• Larger-diameter axle shafts (front: ø15 mm >> ø17 mm; rear: ø17 mm >> ø20 mm


The old seat wasn’t as bad as the DR650s is, but a more comfortable perch is always appreciated.

  • Fine-tuned handlebar and footpeg positions (each move 10 mm outwards) put the rider in slightly more relaxed position.
  • Handlebar and footpegs are now rubber-mounted, reducing vibration.
  • The new, 23-litre, large-volume fuel tank offers a more natural fit with the rider’s knees.
  • The new windshield is 50 mm taller and now features two-position, bolt-on adjustability that allows the height to be increased a further 30 mm.
  • Revised seat shape, suppler seat leather, and urethane optimised for thickness and firmness all contribute to increased ride comfort. Rubber dampers added under the seat further contribute to ride comfort.
  • Pillion grab bars have been reshaped for an easier hold.
  • Side stand shortened by 30 mm, making it easier to deploy when sitting on the bike.


Out with the analogue and in with the LCD. It’s not fancy but it’s a decent looking unit and goes a long way to modernising the bike’s appeal.

  • All-digital instrument 17 panel offers at-a-glance information care of a large display easy-to-read LCD screen with white backlighting.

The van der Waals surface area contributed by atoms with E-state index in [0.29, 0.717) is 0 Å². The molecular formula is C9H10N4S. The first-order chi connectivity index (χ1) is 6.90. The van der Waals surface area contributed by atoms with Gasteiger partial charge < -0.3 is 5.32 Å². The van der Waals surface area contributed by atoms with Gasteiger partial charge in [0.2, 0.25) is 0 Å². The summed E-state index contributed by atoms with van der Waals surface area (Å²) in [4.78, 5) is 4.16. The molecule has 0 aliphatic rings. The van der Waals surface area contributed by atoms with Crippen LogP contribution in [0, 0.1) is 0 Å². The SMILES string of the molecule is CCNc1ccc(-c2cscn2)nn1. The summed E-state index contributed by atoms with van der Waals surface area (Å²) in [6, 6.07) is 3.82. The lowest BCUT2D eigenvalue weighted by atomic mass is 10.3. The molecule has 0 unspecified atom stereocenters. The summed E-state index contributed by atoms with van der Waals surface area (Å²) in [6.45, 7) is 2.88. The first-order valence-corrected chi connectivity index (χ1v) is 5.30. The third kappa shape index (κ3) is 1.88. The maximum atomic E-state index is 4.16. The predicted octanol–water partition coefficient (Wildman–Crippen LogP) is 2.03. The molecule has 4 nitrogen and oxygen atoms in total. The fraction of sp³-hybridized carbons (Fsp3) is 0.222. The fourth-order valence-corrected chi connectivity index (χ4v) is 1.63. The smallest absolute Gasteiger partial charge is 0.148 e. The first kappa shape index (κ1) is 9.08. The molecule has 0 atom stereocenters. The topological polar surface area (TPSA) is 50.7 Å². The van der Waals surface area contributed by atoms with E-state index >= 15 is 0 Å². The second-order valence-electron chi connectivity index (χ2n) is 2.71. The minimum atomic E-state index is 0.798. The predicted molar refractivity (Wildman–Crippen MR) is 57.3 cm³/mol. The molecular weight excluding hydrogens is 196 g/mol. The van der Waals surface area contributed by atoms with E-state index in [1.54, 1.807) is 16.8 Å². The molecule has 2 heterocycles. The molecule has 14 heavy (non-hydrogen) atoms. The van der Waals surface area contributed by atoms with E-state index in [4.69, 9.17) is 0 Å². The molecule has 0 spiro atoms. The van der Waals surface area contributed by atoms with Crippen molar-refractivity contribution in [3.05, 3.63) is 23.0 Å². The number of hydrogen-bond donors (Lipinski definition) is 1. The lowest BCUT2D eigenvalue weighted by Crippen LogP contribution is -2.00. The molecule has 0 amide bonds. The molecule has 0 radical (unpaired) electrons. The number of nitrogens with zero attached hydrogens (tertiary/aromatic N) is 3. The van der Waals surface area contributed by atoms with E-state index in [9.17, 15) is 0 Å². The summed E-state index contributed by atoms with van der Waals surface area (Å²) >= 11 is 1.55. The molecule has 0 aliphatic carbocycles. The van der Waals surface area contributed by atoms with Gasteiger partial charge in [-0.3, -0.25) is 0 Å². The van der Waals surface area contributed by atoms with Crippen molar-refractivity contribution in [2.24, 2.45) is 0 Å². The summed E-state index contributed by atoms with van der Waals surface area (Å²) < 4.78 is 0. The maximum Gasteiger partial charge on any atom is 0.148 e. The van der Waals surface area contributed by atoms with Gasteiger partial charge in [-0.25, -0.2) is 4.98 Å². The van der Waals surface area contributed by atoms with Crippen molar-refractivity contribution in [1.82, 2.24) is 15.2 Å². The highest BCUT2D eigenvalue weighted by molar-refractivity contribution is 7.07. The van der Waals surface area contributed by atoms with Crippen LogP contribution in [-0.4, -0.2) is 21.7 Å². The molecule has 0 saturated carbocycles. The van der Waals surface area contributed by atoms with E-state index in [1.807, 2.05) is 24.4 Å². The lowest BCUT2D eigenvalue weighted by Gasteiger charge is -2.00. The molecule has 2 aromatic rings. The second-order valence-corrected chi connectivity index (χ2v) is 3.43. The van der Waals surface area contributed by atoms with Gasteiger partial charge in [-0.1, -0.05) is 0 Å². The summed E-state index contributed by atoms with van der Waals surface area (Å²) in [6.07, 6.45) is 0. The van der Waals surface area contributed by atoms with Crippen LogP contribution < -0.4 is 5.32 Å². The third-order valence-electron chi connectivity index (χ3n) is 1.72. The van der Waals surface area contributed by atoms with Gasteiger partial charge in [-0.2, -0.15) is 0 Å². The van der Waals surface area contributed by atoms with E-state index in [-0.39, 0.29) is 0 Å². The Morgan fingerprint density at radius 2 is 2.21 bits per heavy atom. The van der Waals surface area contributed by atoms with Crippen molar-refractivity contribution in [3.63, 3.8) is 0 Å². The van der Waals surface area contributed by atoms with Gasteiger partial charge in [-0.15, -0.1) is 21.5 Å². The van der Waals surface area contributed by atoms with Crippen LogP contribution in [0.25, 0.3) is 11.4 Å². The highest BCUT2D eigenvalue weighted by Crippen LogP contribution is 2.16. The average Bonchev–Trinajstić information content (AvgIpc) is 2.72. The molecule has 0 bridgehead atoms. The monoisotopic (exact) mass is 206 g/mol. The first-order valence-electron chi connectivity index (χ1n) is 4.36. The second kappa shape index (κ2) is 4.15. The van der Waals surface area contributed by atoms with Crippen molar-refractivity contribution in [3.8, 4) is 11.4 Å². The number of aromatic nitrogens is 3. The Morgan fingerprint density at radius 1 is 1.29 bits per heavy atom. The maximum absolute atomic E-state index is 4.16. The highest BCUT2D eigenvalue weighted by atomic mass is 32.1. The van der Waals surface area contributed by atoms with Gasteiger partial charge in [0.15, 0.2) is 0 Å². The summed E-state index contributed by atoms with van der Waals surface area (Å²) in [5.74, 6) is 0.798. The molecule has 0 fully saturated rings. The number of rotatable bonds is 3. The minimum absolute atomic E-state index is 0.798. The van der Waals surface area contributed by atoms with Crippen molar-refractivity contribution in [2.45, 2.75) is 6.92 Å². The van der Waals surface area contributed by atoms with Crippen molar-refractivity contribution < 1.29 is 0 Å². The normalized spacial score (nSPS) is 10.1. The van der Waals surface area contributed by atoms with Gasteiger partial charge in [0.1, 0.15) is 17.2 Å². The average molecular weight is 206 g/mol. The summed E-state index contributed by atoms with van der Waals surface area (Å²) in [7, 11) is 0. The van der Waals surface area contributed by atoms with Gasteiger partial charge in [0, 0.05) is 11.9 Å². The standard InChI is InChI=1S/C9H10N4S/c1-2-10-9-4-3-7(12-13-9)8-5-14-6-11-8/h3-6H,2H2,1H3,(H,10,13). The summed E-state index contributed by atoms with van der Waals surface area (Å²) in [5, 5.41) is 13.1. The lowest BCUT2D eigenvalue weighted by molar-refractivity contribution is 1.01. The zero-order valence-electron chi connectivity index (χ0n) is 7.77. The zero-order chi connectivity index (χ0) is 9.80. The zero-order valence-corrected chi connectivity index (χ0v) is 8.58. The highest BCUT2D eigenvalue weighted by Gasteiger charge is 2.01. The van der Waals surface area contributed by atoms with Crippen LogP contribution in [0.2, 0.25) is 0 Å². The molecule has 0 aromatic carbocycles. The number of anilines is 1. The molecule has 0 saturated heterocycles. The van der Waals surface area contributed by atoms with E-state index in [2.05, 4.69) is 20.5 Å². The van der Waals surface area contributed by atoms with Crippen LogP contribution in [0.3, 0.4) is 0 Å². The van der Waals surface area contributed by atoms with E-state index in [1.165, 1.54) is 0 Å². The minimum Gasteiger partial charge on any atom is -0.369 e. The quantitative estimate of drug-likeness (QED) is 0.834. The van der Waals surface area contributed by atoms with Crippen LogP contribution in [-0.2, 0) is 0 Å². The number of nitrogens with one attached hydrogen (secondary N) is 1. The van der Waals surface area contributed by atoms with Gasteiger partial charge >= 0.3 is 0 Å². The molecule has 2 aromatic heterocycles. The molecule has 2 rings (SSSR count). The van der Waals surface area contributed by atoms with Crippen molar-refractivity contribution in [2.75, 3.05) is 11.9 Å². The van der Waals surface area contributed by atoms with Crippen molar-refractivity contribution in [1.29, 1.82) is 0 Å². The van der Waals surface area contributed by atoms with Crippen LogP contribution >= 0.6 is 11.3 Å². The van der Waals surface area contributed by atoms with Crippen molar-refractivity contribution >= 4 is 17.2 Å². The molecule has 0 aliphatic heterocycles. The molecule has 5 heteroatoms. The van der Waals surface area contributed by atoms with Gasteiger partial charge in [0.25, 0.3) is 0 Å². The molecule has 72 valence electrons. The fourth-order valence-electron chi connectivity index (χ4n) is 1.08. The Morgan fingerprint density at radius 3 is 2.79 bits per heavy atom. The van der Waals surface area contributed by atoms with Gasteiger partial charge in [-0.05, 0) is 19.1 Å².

• Rearward field of vision improved thanks to longer mirror arms.
  • Revised, upright-style rear flap adds to the adventure image while catching spray coming off the rear wheel.
  • Pearl Sand Khaki and Cypher Camo Gray colours were purposely selected to highlight the machine’s toughness.
  • Black coated rims contribute further to resilient styling.
  • Textured graphics on plastic parts add a modern taste.


Kawasaki is offering an Adventure model with a few more bits and pieces fitted and a groovy camo graphics kit. The Fog lamps and accessories sockets are always handy too.

Fog lamps


Frame sliders

DC and USB sockets.


Kawasaki is offering a decent array of optional extras for the KLR, some of which appear as standard on the Adventure model.

Exclusive luggage

Grip warmers

LED fog lights

Low seat

Frame sliders

DC socket

USB socket


Yes and no. It weighs more than the previous model. Like…up to 20 kilos more. That’s a lot of weight to put on a bike that isn’t gifted any significant power gain from an already modest horsepower base.  The ABS is not switchable and it still doesn’t have a sixth gear.

But, Kawasaki has elected to keep a reliable and it must be remembered, successful recipe intact. If it were to build a modern adventure bike, then the KLR is far too antiquated a base to start from so why try to morph it into something completely different?  The Versys package is a better base, but they sell too so why mess with them? Well, because a lot of us want to ride a Kawi off into the dusty sunset with our mates who are on KTMs and Yamahas and Hondas and BMWs and so on. If you’re a Kawi fan, that’s the dream. The KLR 650 is a capable bike, it’s just a little mellow and a little docile. It’s now heavier and doesn’t that highway gear. But it is comfortable and reliable and extremely good value. Kawi hasn’t gifted the world a new adventure bike, just freshened up an old favourite. The 2022 model will arrive sometime in mid-2021. Cost is yet to be announced. In the meantime, we like the look of that Adventure package.